Many manufacturers express a desire to produce the world’s most powerful electric production car, however the new Lotus Evija is not playing games in this regard. It is the first electric Lotus. It is also the company’s first hypercar. And is set to cost from a cool £2m when production of the 130 examples begins in 2020.
This is not, Lotus assures, a cynical, pie-in-the-sky concept car designed to grab a few headlines and beat its rivals to the hyper-EV punch.
The Evija (that’s E-vi-ya) is also not intended to have Lotus founder Colin Chapman spinning in his grave, as while its 1,680kg target weight sounds dumpy next to a flyweight Elise, it should undercut much of the competition.
Rest assured, Chapman’s ‘simplify, then add lightness’ philosophy is alive and well at Lotus’ Hethel headquarters. Only now, with major investment from Chinese firm Geely – also owners of Volvo and Polestar – Lotus finally has the resources to deliver in a big way.
How big? Well, try a power output of 2,000PS (1,972bhp in old money), 1,700Nm of torque, and a staggering zero-to-186mph time of under nine seconds. That’s five seconds quicker than a Bugatti Chiron.
The Evija also ticks the usual supercar stat boxes of 0-62mph in under three seconds, a top speed of over 200mph and a target driving range of 250 miles on the WLTP cycle.
Developed in partnership with Formula E battery maker Williams Advanced Engineers, the Evija has four electric motors – two per axle, each with trick torque vectoring to shuffle power and braking between the four lightweight magnesium wheels. These motors are powered by a 70kWh, 680kg battery pack which doesn’t reside in the floor like a Tesla, but behind the two seats, where the engine would normally be.
This may have slightly compromised the centre of gravity, but meant Lotus could lower the floor, seating position and roof, shrink the ride height to 105mm and give its designers the space to carve out what may well be one of the most attractive supercars of the 21st century.
The Evija’s beauty comes as much from what is there as what isn’t, as Lotus seeks to give the body a degree of porosity, where large channels are removed to enhance airflow, thus boosting downforce and lowering drag. Nowhere is this more prominent than at the rear, where red LED brake lights frame the exits of two huge Venturi tunnels, reminiscent of a fighter jet’s afterburners and each illuminated from within by further LEDs.
Other concept car design flourishes we fervently hope make it to production include deployable cameras for wing mirrors, and how the T of the rear ‘Lotus’ nameplate doubles as a reversing light. For added drama (and less handle-induced drag) the powered dihedral doors are opened with a press of the keyfob. Returning to the car with your hands full of shopping will never be the same again – just don’t where you’re supposed to put it, as there’s no boot.
Lotus’ focus on negative space is continued on the inside. Perhaps the most striking example is a yawning void of what you could call ‘added lightness’ between the dashboard and bulkhead, while the central console cascades down the middle of the cabin, like a waterfall covered in touch-sensitive buttons laid out like honeycomb. Some may feel this button placement sides a little too strongly with form over function, but Lotus’s restraint in not using a distracting touchscreen in a vehicle described as ‘for the drivers’ should be noted.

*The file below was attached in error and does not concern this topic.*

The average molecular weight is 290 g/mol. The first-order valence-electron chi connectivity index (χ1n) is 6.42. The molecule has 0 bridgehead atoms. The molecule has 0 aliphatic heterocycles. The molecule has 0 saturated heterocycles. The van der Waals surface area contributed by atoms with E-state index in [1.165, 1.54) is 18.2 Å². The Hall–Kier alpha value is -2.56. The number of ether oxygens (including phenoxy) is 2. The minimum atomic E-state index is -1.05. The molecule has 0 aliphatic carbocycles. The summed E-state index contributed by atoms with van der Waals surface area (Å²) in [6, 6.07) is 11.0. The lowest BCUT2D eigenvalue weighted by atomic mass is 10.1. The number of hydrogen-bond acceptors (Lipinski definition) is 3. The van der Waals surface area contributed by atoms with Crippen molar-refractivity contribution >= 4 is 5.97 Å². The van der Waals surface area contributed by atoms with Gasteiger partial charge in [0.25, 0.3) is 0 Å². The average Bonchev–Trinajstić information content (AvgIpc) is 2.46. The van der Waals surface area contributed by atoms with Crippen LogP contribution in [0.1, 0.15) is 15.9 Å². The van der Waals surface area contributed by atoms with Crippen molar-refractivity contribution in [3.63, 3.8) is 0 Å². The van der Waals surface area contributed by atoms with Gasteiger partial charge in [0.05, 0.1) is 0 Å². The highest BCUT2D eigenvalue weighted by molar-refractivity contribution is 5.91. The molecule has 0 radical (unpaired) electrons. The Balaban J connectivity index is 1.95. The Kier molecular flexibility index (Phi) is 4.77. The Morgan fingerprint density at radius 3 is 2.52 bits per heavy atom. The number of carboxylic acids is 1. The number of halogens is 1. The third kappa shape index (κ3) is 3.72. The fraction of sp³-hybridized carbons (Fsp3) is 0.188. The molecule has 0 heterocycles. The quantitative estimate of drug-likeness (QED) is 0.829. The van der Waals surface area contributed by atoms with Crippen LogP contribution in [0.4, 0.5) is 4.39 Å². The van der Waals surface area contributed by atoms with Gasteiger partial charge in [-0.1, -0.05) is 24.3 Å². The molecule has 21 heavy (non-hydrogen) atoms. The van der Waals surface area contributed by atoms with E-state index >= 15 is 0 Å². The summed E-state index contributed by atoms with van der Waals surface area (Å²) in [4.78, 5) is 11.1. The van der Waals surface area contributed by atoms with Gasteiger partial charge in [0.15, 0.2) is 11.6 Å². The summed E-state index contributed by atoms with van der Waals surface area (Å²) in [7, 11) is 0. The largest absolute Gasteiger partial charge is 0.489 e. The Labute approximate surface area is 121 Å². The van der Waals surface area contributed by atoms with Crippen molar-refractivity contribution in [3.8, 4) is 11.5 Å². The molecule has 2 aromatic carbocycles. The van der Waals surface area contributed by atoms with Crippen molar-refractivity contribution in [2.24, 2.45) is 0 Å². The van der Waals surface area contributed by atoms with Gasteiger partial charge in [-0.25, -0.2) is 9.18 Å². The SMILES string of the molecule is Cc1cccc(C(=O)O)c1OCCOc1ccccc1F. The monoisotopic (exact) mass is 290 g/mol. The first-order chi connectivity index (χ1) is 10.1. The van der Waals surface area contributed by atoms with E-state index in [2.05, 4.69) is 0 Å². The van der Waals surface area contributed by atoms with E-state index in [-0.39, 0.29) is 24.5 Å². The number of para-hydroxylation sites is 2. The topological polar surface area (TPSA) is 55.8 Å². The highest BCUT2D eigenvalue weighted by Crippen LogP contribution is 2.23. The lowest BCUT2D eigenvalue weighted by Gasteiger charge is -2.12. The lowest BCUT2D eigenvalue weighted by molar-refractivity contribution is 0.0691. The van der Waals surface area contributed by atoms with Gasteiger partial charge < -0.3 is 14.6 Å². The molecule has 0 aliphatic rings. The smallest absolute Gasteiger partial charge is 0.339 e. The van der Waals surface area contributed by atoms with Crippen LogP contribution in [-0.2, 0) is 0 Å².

That isn’t to say this is a cabin free of digital displays; there are three installed as replacements for conventional rearview mirrors (one in each door and a third centred above the windscreen), while a fourth sits behind the F1-style steering wheel.
And what a wheel it is, trimmed with carbonfibre and Alcantara, then festooned with tactile buttons and dials for indicators, phone, media, lights and driving modes. A red selector like the Manettino switch of a Ferrari lets the driver pick from Eco, City, Tour, Sport and Track, suggesting the Evija may be as at home in town and on the motorway as it is on country roads or race tracks.
The latter is an important point for Lotus, which wants to prove it has developed an electric drivetrain that can survive sustained high-performance driving without needing time to cool down. The company says there will be no performance drop-off for at least seven minutes in Track mode. This may not sound like much, but some of today’s quickest EVs struggle to perform at their best repeatedly.
As well as summoning up all 2,000 horsepower, Track mode engages the rear spoiler and F1-style DRS system for cutting drag on the straights and increasing top speed, brings a lap timer to the centre of the instrument display and supplements it with a G-metre.
It would be easy to dismiss the Evija as a stunt to push Lotus back into the limelight. But with its pockets freshly lined by Geely, this is a Lotus which can finally deliver on its promises – even ones of record-breaking electric hypercars. It could then, all being well, use the Evija as a launchpad for developing a whole new family of electric and hybrid sports cars – ones which will be significantly more affordable and, of course, lighter.
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